3. OK I’m apparently a little dense. It just dawned on me that this is YOUR blog. LOL. Not that I haven’t enjoyed our email chain…I have. I hope I’ve given you some good information, but after reading some posts, I have to add one thing. You said “do have concerns about adoption ethics and struggle with the thought that our potential gain is probably at the expense of another person, another family”. I think that is a right and wrong statement. I’m so glad you’re so concerned about what you leave behind after you go home with the baby. I sincerely believe that everything hinges on the relationship you build with the birthmother in the weeks before the birth. Each case is different. For us, our BM has said more then once what a blessing we are to her, her two daughters, and OUR daughter. Even before birth she made that distinction. She is and always will be connected to us. In our case, we needed a situation where that door was always open to Sabrina. We would not have gone ahead here (and in fact did turn down a situation we felt was very negative) if we didn’t have the feeling we could have a great relationship. We’re going to see her in a few weeks when we go to CA for our final court date, and meet for lunch with her, her girls, and possibly her mother, and we can’t wait for her to see the incredible bundle of love she’s given us. That we can do these things, and know she is good with her decision, means a great deal to us. So you just need to find the situation that works best for you. (Sorry for the comment hijack!)
    B.

    • Definitely not dense Bobby, I didn’t publicize it at all 🙂

      Anyway thank you, thank you , thank you. I had an email conversation with one of my oldest and closest friends who is a first mother (see yesterday’s post). I didn’t post the whole email, but it sounds like her sentiments are similar to ‘Lucy’s’ even 20 years on, actually 21 this December. I think what I need to internalize and incorporate into what our adoption can be are insights like the one you give here, or my friends perspective. Adoption isn’t going away and it can be a very positive force. I think This Woman’s Work really does a good job of addressing the issue and what we as potential adoptive parents and adoptive parents can do. Green and I have to make sure, as you and Gregg have that you are part of an ethical adoption triad for the sake of all involved including the very gorgeous Sabrina.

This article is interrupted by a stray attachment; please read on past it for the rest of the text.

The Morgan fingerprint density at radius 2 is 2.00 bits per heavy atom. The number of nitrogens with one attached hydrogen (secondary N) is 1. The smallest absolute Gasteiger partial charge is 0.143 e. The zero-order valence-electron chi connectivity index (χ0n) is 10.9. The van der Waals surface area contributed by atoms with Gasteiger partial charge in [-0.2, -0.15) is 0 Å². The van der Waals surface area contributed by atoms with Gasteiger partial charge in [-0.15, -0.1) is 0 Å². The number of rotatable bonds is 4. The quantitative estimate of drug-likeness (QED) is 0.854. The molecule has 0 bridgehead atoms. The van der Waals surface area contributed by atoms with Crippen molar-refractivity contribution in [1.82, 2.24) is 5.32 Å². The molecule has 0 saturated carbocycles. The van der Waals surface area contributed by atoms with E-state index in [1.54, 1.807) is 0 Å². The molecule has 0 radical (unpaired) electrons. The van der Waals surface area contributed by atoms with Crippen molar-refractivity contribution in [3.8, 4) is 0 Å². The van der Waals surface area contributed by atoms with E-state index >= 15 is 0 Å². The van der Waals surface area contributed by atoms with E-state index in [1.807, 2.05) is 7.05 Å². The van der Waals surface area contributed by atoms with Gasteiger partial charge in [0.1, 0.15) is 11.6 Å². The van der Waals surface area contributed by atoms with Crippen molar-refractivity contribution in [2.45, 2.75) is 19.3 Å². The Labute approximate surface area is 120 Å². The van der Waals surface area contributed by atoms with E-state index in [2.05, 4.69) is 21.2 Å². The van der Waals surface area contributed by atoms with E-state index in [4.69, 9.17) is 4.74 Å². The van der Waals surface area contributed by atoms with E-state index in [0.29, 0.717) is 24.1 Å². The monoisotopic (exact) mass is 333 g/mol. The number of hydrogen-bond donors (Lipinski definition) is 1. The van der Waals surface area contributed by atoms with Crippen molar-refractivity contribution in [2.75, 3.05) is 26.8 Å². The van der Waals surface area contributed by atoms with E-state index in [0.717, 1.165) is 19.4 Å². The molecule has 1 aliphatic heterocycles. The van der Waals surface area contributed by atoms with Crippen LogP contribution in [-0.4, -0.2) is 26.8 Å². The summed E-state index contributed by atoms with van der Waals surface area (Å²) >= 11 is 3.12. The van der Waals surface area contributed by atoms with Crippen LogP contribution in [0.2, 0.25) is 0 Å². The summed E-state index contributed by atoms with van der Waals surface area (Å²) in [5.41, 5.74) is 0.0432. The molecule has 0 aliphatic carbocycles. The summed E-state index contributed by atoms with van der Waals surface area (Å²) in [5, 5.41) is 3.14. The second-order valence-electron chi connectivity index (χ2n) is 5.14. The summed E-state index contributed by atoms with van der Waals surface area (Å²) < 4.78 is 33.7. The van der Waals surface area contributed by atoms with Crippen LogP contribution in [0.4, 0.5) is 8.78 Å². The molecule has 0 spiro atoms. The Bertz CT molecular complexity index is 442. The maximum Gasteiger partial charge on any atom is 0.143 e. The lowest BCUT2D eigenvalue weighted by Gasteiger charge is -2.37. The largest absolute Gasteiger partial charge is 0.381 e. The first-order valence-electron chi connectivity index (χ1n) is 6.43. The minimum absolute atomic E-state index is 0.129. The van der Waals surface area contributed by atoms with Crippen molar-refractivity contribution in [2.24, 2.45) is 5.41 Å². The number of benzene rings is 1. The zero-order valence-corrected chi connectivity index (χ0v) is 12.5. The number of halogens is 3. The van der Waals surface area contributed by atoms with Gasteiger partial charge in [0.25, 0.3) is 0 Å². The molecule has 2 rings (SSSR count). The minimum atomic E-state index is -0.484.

4. Hello! Just found your blog via Parenthood Path.
    I am an adoptive mother, open domestic adoption. We sound so much a like in our concerns about the ethics of adoption. After much research we decided this was the only way for us. Bobby, who adopted from the same agency we did, is right. It is all about the relationship that you build with the birth mother, which for us has been one of the most fulfilling, eye opening, and special relationship we’ve ever had. Our son’s bm and I both feel that the relationship has opened us up as humans. What is not ethical are those who promise contact and openness and don’t follow through in the end. You can’t fix a birth mothers entire life (although judging by how much our feelings about this are alike you’ll want to and perhaps try to)…what you can do is keep your promises about information flow and being the best parent for your child you can be while keeping in mind the importance of your child’s birth connection. Best wishes. I hope you find the right path for you.
    Lisa T.

  5. Lisa T., I’m not sure how I missed this, but I did and here I am back here again and checking out where you are now. Thank you.